Grande Prairie Alberta - City of Grande Prairie council will vote on whether or not to accept amendments to the Land Use Bylaw (LUB) regarding railway corridors.
There are two corridors that split the city into thirds, a north-south rail line running to Hinton where it connects to CN Rail's transcontinental line, and a westward line travelling towards Hythe.
While CN is federally regulated, it is the city's responsibility to regulate development along rail corridors.
"The City of Grande Prairie land use bylaw did not, and still does not, have any regulation that govern development in close proximity to the rail lines.
And so far, all the development applications that have been submitted over the years, have been dealt with on a case-by-case basis.
Most of it was smaller sized, some of it are a little bit bigger, but they were all contained within the existing areas of the city.
"Obviously, the issue of not having consistent regulations is that you end up having a deformed pattern of development and you don't have any consistency in the long run," said senior planner Waleed Albakry.
Albakry shared with the community growth committee the recent development application for the Kensington subdivision (Township Road 71 and Range Road 6) which detailed plans that would put a build too close to the westward rail line.
"The issue of having such a residential component in close proximity to the railway line is that we don't have regulations to deal with it. When it comes to the development stage, unless you have regulations in the land use bylaw, which is the regulatory tool, they're not easy to enforce because the land use bylaw, unlike the ASP (Area Structure Plan) or OP (Outline Plan) which are considered statutory plans, the LUB follows according to the Municipal Government Act adding specific regulations and requirements for what could happen on privately owned land. The best way to ensure safety for development close to railway lines is to have it regulated in the LUB," said Albakry.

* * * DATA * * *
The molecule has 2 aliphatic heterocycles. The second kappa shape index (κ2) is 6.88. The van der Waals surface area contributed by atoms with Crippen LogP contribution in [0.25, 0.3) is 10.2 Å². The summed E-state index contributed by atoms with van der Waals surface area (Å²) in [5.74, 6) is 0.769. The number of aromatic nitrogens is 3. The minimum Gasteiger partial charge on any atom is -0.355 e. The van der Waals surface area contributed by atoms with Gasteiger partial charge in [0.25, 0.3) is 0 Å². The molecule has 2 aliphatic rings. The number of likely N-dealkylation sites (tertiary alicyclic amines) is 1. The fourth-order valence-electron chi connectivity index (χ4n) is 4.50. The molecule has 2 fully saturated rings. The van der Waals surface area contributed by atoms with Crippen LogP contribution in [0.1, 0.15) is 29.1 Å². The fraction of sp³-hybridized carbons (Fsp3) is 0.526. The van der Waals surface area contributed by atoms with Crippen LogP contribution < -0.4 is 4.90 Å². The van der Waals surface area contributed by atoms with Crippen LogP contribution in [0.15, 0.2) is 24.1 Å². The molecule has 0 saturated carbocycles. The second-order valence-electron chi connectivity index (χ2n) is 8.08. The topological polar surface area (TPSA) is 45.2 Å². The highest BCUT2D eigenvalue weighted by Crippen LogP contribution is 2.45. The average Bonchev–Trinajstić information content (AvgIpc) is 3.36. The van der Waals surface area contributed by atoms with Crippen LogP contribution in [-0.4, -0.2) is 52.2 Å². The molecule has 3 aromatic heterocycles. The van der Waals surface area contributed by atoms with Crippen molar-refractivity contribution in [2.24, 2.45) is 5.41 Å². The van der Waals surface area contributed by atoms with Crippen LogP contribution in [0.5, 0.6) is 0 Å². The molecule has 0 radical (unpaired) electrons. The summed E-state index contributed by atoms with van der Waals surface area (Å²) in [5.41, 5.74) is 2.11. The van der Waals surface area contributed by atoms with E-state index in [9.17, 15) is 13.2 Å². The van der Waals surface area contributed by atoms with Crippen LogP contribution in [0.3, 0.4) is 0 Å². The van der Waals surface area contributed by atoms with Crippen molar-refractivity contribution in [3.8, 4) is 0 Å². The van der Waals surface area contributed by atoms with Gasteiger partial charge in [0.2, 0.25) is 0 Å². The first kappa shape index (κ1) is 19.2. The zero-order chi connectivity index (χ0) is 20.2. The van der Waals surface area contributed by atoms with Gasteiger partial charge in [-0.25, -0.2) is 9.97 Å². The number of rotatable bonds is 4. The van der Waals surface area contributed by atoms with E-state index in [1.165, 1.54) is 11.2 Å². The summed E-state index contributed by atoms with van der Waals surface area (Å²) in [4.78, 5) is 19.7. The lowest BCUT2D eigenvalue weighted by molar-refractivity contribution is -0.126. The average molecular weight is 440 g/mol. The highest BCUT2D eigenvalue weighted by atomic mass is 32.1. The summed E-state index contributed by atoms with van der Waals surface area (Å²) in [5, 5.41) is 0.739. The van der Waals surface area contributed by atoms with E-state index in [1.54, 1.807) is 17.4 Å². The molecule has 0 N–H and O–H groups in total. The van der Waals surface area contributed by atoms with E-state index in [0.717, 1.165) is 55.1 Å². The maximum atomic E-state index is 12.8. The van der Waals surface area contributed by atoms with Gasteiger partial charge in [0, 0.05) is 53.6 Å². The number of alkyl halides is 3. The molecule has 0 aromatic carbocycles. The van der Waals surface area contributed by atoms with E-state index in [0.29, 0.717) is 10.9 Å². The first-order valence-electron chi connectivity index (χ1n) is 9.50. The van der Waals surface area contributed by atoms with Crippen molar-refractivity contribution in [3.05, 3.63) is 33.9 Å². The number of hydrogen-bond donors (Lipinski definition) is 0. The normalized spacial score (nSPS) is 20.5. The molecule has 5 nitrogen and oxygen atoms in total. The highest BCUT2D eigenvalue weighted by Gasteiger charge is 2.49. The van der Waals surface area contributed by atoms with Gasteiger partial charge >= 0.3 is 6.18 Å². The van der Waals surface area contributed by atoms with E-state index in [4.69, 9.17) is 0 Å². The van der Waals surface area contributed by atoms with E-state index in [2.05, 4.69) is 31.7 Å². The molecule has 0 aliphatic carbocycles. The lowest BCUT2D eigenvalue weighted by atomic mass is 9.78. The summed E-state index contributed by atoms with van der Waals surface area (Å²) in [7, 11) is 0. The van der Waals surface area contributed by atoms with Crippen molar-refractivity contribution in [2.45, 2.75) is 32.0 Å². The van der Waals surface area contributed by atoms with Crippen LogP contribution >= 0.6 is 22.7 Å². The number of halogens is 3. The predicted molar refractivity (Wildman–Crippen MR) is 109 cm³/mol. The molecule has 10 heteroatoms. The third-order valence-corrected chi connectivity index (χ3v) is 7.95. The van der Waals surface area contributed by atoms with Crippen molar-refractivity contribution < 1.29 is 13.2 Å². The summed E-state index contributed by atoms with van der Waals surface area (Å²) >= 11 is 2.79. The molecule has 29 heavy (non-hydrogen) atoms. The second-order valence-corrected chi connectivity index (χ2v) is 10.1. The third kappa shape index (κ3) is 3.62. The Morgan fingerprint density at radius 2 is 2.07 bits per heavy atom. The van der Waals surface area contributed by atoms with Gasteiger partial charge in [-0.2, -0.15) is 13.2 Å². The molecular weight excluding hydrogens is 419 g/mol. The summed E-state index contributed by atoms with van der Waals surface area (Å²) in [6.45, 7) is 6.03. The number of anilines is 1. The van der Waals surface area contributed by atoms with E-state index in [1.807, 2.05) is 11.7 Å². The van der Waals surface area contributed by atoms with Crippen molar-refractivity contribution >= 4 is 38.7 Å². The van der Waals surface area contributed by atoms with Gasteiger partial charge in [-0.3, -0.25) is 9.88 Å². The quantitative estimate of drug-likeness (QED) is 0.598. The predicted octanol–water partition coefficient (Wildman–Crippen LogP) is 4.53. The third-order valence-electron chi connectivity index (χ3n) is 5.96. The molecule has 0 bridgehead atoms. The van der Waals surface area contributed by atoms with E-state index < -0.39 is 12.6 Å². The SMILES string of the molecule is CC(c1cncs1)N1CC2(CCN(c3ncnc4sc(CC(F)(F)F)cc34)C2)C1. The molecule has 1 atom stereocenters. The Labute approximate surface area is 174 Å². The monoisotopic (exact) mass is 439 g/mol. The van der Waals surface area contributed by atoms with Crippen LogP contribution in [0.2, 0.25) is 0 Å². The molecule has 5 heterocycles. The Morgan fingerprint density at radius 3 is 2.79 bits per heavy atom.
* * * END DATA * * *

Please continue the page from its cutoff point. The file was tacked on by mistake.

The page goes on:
Since the Lake Megantic derailment in 2013, municipalities and the public have become more concerned regarding rail safety.
Albakry said there have been 30 rail incidents within the city since 2004, citing the Transportation Safety Board.
Of those events, 16 were derailments or collisions within the rail yard, and five of which occurred outside the yard between 2008 and 2015 (three at the 97 Street crossing alone).
None of the incidents resulted in injuries or catastrophe.
The Federation of Canadian Municipalities and Railway Association of Canada have created a set of proximity guidelines and best practices for development near railways that include a 30 metre setback for residential buildings with a 2.5 m high earthen berm to protect against derailments.
The guidelines also suggest noise walls, security fencing, and perimeter foundation setback to mitigate noise and vibration.
Regarding train noise, the city is currently looking at measures to mitigate train whistling at crossings.
There will likely be two crossings in the Kensington subdivision in the south (84 Avenue) and in the north (67 Avenue).
Administration will work on its LUB amendments and present its findings to council for final approval on 20 Mar 2017.